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Bad Breath in Pets: Why It Can Indicate a More Serious Health Problem

Bad breath in pets is one aspect of pet ownership that individuals definitely don’t enjoy, but often simply learn to deal with.  However, while it may be common for pets to have bad breath, it is actually neither normal nor healthy.

Bad Breath as an Indication of Serious Health Issues

Just as is the case with humans, regular animal dental care and health care is important.  Bad breath in pets is usually an indication that something is amiss in their system, and it is always best to treat such issues as early on as possible.  Most notably, an excess accumulation of bacteria in the pet’s system, anywhere from their mouth to their lungs to other parts of their digestive system, can lead to bad breath.  Pet periodontal disease, often resulting from a buildup of tartar and plaque around the tooth and gums, can also lead to bad breath.  If a pet is suffering from extensive and chronic bad breath, they may also be suffering from a more serious dental or internal problem that needs to be properly diagnosed and treated by an animal health care professional.

While you may not want to rush your pet to the veterinarian’s office every time you notice they have bad breath, it is very helpful to take advantage of a normally-scheduled check-up to ask your veterinarian about your pet’s bad breath and what they recommend you do to address it.  They may ask about your pet’s diet, dental care regimen and activity in order to better understand their lifestyle.  That said, there are some cases of bad breath where you should consult your veterinarian immediately, including:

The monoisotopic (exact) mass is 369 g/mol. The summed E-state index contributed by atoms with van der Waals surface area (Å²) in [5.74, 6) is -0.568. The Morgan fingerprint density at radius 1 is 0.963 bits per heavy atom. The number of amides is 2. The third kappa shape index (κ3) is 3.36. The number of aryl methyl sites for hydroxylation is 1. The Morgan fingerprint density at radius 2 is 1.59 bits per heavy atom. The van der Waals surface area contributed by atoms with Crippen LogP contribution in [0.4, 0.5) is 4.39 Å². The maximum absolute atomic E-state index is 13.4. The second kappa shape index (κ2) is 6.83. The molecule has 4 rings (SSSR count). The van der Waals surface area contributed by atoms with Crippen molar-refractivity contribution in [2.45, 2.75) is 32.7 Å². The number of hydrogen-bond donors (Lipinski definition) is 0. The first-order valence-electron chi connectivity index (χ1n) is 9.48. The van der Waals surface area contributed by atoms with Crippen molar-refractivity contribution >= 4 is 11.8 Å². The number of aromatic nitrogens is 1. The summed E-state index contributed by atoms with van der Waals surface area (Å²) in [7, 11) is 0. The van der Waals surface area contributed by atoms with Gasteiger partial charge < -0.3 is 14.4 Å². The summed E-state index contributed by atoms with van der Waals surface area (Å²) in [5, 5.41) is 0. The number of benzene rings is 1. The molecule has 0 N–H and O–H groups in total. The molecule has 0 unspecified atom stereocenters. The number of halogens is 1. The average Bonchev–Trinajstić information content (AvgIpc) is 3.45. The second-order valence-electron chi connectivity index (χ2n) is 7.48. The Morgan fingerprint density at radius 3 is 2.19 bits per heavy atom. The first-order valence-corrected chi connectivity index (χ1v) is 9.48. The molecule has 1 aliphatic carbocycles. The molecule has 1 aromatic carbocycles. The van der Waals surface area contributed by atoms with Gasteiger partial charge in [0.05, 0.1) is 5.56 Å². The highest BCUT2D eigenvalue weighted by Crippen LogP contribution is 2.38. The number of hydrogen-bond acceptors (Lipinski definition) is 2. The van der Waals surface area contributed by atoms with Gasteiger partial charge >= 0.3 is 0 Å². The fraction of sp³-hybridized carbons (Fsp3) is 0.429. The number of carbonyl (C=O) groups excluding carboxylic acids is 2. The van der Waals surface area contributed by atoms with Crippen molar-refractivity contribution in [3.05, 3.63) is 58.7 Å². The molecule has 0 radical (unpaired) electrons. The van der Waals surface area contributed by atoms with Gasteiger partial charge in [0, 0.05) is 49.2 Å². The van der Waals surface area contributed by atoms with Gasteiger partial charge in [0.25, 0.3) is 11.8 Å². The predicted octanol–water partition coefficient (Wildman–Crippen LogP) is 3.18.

• Your pet’s breath suddenly becomes very bad, and they are vomiting, changing their eating habits or has a yellowish tint to their eyes. This could be a sign of liver problems.
  • Your pet’s breath suddenly takes on a urine smell. This could be a sign of kidney problems.
  • Your pet’s breath suddenly takes on a sweet smell, and they are drinking and urinating more than usual. This could be a sign of diabetes.

You can work to prevent bad breath in pets, and the underlying conditions, that cause them by ensuring your pet receives proper animal health care.  Many veterinarians provide dental health care, but there are even things that can be done at home, including regular tooth brushing, to help ensure your pet maintains good oral health.

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